Volunteers do not pry into the circumstances of refugees. They only seek the minimum amount of information that is necessary in order to help them. Nonetheless, some refugees and asylum seekers do tell their stories or talk about their previous lives ‘back home’. Many of the accounts, particularly those of being tortured or witnessing torture, violence against children, or the killing of family members are harrowing for volunteers and few have a background in dealing with trauma. The volunteers, themselves, also need support and care.

Political discussions rarely take place amongst volunteers and it seems to be a subject they steer clear of; deliberately so, in many cases. “Don’t let’s go there” is a well-worn phrase, as discussion veers towards matters considered to be political. Many organisations are explicitly non-party political.

Most of those I spoke with se themselves as in the ‘centre’ politically – albeit a social democratic, Green or Labour leaning, rather than Conservative centre – and it is unlikely that those on the hard right would wish to support refugees. Two people in particular mentioned that they had been no less critical of immigration and asylum policies when Labour was in power.

Regardless of their politics, the volunteers are politically aware and keep up to date with the news. They are sympathetic to the challenges governments face: “governments have to do a lot of balancing between national interest, wealth creation and humanity”. Others spoke highly of the support Syrian refugees had received from the Refugee Council, funded by the government.

In their responses to me, volunteers were critical of the government’s mean-spirited, “inhumane”, approach to refugees and asylum seekers, but none expected the government to resolve all the problems. They feel there is a role for voluntary and citizen effort. Marion said, “The neighbours of A are mostly respectful and quiet but two have interacted a lot and lent things and given help. It really is up to the host nation to enable things” and Angie said, when asked about what would happen if she did not volunteer, “I would feel I wasn’t contributing to making the UK a decent place”.

These volunteers do conform to a stereotype of “do-gooder” in that they are financially secure, from professional backgrounds and have time to volunteer. They are middle aged or retired, well educated, well-travelled and interested in other cultures and nationalities. Retirement and children leaving home has enabled them to give more time to volunteering although, in some cases, more advanced years have led to a reduction.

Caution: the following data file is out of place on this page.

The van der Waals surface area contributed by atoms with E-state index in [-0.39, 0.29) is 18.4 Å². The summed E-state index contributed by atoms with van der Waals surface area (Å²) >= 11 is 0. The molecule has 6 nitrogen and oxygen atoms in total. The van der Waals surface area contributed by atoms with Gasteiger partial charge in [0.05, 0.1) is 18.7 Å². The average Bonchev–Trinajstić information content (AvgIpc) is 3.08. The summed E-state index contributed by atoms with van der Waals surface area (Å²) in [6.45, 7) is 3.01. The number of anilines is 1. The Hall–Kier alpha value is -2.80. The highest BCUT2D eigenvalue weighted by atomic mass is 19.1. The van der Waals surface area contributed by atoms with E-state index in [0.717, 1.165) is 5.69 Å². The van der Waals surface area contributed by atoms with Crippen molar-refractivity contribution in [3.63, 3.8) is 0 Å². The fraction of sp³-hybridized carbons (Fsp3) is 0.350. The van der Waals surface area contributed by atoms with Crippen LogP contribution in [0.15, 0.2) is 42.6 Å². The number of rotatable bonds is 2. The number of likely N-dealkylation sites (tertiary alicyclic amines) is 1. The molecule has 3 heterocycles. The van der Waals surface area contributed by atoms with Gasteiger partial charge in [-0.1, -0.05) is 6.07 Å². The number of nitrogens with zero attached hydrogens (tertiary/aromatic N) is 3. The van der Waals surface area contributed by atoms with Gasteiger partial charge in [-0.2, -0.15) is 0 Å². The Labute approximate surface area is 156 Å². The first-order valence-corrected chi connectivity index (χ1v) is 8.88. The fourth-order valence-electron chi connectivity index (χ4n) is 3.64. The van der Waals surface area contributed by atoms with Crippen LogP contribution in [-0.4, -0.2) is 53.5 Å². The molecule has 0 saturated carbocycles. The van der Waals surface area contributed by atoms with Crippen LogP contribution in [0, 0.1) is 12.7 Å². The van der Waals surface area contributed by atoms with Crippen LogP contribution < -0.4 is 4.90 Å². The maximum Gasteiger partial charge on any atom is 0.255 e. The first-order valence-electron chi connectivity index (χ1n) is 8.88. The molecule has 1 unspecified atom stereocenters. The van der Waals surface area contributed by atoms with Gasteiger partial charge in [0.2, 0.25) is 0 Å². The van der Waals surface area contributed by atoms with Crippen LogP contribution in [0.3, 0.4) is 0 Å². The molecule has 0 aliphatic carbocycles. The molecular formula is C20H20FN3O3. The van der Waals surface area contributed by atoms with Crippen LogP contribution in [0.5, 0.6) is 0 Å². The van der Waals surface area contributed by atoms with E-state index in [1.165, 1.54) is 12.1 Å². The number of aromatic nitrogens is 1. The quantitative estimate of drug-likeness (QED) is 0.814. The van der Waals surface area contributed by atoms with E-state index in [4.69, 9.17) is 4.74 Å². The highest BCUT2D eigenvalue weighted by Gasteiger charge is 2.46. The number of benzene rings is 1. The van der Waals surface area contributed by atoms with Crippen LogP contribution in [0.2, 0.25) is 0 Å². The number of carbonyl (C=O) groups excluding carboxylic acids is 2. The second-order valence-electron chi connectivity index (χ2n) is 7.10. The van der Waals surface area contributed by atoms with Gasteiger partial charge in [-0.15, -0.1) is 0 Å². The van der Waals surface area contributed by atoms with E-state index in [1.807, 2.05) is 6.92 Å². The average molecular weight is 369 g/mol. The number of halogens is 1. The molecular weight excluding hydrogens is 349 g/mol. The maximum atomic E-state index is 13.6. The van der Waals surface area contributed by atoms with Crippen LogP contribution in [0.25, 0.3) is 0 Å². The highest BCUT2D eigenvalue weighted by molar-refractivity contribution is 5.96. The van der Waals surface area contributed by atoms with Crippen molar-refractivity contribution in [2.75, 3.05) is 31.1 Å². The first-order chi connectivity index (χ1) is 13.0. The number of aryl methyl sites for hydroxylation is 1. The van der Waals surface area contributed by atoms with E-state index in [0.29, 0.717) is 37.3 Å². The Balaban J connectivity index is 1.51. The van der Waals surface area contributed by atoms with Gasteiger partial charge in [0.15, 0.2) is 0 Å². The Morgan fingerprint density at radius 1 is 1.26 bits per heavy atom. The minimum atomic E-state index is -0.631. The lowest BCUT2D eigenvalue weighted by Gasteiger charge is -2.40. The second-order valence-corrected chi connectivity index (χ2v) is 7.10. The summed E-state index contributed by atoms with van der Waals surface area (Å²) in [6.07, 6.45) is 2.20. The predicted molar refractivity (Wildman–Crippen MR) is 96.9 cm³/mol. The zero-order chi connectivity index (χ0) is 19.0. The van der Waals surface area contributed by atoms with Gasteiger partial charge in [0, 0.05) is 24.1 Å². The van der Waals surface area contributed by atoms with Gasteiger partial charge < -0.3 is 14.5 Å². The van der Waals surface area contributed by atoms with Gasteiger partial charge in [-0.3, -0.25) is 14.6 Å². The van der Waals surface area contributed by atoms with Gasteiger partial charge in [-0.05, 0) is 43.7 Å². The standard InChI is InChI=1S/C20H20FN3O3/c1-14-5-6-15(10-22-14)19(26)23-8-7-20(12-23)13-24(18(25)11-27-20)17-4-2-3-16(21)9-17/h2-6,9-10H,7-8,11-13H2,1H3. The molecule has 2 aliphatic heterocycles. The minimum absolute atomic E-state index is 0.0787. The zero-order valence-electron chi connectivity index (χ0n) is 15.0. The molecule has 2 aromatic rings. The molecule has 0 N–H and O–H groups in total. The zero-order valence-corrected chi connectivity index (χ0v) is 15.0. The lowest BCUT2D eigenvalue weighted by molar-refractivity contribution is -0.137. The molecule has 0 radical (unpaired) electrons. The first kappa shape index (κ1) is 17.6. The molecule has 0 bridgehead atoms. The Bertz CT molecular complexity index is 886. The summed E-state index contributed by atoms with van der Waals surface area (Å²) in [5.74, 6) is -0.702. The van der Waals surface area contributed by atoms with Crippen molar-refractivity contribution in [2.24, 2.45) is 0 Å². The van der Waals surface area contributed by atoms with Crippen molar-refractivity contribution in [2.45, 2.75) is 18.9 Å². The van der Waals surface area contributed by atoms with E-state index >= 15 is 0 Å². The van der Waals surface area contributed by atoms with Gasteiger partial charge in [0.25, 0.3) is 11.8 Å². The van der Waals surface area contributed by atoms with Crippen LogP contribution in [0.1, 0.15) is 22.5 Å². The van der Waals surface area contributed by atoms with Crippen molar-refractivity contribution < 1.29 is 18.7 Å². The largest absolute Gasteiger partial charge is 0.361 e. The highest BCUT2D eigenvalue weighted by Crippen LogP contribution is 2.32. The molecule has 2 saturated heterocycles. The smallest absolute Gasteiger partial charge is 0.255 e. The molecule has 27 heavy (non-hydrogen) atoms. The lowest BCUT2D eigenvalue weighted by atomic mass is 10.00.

Each person had been or was involved in other forms of volunteering, whether it was running food banks, being a volunteer bus driver, supporting peace in the Balkans, fostering children, supporting church or local community organisations, running village halls and choirs or involvement in other voluntary groups related to disability, bereavement, health, children or animal welfare. These volunteers are the back-bone of our local communities, without whom many local services would simply not exist and, normally, a Conservative government would be full of praise for their activities.

As they’ve learned more, through necessity, about how the asylum system works and as they come into more contact with refugees, these volunteers have become increasingly angry with how the government has responded to the refugee crisis. Reading the hostile tone in a Home Office letter, seeing families housed in rat-infested accommodation, or supporting a young man refused leave to remain when reaching 18, influences how volunteers see and understand the system and their role within it.

What may have started as a humanitarian impulse may lead to activism on behalf of refugees. Many have also become experts through necessity, acting as pro-bono lawyers or ‘McKenzie’s Friends’ (unpaid supporters in courts and tribunals) and they now know the immigration system almost as well as those who work in it.

Volunteers may have started out armed only with naïve optimism and a humanitarian impulse, but their social capital, commitment and learned expertise mean they form a formidable challenge to the government’s hostile and inhumane immigration and asylum policies. No wonder Patel feels she must denigrate and undermine do-gooders but, in doing so, she is attacking the very heart of British society and values.